It’s possible to extract further information from the chart regarding the trend. If Throughput is growing, the team is increasing the number of user stories delivered in a week, however if the trend is decreasing, this may put the project schedule at risk. A lower limit can be implemented to provide an indicator of when corrective actions might be needed. In this team, Throughput ramps up in the first weeks, followed by a slight decrease and lastly stabilizes.
Looking at the Throughput distribution, illustrated in the histogram above, we have a situation where the average (green line), the mode (orange line), and the median (orange line) are almost the same value (approximately two). Therefore, it is reasonable to say that this team alone can’t produce more than two user stories a week consistently.
Another way to validate the argument about the team’s capacity is to look for the 80th percentile (gray line). It tells us that only in 20% of the weeks, the team delivers more than three user stories a week.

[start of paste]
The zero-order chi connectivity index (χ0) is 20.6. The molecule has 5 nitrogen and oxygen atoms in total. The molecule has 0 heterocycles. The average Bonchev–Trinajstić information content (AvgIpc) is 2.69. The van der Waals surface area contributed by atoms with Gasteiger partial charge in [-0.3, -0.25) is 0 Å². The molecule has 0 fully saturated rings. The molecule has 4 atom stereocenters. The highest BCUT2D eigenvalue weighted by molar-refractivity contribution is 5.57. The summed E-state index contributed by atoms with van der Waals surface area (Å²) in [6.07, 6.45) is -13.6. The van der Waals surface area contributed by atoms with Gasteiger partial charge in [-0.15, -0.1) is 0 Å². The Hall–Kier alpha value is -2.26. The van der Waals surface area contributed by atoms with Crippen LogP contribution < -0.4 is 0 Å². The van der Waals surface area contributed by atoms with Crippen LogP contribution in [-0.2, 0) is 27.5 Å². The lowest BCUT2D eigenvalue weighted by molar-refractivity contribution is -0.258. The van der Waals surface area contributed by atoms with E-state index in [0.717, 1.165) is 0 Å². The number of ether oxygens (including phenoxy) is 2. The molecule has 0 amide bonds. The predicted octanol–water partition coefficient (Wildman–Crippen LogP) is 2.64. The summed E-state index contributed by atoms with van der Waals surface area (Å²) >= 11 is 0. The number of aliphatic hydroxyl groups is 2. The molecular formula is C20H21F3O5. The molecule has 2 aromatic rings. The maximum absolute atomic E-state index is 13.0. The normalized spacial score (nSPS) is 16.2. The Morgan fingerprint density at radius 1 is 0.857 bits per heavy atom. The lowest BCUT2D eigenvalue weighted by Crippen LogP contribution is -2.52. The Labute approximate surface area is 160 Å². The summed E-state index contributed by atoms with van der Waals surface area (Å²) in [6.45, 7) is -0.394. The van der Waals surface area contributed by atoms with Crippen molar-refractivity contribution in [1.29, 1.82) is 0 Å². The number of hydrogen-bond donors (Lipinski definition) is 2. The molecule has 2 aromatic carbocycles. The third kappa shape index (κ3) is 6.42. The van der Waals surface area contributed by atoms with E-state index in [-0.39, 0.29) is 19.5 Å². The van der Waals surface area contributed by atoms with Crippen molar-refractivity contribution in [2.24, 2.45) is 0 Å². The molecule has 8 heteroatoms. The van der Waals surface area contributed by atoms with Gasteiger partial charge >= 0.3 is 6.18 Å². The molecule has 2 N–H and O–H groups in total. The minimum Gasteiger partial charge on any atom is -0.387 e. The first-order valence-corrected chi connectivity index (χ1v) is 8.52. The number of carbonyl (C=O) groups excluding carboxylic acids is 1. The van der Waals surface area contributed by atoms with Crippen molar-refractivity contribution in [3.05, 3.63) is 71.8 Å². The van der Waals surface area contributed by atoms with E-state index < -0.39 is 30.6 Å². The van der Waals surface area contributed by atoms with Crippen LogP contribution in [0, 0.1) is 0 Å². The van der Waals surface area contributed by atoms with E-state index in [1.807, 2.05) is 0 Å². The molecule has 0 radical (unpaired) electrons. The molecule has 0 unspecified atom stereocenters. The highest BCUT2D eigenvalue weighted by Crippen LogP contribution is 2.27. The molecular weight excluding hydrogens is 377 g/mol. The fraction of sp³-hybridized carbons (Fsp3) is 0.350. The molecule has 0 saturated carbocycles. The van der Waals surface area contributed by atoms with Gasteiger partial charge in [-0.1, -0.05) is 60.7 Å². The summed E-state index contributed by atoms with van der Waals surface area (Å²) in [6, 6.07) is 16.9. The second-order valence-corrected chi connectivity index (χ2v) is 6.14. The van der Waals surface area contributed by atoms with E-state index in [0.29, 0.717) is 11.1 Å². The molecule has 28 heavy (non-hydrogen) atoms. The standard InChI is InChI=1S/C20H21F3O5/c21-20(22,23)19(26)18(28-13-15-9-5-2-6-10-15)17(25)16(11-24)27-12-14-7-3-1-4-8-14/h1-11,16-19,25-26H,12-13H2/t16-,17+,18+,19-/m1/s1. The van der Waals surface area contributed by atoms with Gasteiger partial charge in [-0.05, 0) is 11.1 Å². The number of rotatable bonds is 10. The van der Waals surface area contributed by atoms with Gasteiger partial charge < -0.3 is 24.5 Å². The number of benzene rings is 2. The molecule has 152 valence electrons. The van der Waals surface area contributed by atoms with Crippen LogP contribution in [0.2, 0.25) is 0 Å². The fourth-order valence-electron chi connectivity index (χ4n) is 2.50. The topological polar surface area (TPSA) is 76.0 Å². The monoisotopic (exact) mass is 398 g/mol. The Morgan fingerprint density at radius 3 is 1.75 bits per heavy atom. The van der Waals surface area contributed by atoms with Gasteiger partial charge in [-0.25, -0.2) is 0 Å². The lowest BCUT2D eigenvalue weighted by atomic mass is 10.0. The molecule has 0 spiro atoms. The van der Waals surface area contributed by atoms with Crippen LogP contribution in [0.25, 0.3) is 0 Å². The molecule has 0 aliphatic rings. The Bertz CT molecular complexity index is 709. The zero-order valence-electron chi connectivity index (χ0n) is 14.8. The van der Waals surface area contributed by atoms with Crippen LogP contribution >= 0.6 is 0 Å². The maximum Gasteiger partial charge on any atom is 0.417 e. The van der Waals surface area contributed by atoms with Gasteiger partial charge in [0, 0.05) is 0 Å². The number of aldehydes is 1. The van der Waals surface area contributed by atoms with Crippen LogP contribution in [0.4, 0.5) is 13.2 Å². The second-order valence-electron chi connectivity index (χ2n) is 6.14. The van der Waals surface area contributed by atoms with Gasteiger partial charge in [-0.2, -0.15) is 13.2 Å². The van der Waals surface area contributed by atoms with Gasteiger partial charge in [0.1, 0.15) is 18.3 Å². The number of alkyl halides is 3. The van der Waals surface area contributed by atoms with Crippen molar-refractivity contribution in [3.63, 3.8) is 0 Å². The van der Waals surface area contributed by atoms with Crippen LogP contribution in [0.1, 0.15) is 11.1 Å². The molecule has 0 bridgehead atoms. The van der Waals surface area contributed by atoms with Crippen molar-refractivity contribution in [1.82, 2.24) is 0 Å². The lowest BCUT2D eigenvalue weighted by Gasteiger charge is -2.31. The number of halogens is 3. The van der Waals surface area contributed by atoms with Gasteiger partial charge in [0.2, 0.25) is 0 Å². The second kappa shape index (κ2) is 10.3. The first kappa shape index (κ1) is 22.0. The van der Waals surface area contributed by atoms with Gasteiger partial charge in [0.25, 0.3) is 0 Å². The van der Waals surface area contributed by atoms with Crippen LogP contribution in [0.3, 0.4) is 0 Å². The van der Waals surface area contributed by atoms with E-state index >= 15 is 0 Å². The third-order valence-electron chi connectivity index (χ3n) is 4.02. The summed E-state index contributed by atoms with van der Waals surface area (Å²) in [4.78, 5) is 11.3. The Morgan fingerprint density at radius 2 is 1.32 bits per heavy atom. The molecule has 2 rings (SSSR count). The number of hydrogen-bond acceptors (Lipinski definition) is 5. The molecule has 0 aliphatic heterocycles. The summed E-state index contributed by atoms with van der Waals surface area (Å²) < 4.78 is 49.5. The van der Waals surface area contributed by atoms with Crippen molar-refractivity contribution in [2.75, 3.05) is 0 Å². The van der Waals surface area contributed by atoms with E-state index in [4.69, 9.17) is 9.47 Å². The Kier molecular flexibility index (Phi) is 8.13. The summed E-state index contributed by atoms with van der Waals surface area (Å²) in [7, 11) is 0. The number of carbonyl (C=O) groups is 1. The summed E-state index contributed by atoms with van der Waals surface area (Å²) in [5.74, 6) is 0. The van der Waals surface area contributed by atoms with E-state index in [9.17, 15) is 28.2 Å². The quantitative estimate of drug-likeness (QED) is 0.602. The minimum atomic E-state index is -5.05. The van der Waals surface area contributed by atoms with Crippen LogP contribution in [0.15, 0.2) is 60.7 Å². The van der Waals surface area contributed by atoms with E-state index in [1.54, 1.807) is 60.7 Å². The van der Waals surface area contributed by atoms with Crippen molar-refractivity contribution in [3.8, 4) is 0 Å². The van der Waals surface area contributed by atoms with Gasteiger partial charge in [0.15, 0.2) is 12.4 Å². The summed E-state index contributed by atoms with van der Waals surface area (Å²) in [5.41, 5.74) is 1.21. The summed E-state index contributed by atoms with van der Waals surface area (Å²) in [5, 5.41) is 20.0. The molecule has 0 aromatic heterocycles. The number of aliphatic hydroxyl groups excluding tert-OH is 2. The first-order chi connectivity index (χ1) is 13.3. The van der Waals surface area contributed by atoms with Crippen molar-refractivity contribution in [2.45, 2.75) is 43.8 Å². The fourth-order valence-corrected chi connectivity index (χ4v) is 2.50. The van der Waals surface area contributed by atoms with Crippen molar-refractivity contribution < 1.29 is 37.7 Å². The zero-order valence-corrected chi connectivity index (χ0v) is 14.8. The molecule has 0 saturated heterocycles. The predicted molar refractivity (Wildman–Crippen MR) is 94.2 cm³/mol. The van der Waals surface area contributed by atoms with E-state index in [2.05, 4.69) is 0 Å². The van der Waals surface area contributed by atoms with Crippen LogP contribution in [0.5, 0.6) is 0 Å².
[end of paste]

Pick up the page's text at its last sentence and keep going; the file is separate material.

A good practice that we have set for our projects at Plataformatec is a weekly Throughput check, as a process of understanding causes that impact the team’s achievements. Usually the reasons for a decrease in Throughput have been:
- Bad requirements (e.g. user stories with a poor definition of done criteria);
- Technical debts (e.g. unexpected necessary refactorings);
- Process bottlenecks (e.g., QA overloaded, troublesome deployment pipeline);
- Backlog with a low level of items ready for development;
- Scope change (e.g. changing the scope of a user story in the middle of a Sprint).
Looking at the Burnup Chart
The Burnup chart is a valuable tool for backlog management because it tracks how much work is done by a team, and it gives more information than a burndown as it combines scope and delivery in the same visualization.
It’s common to see burnup charts with a trend line to estimate the project deadline.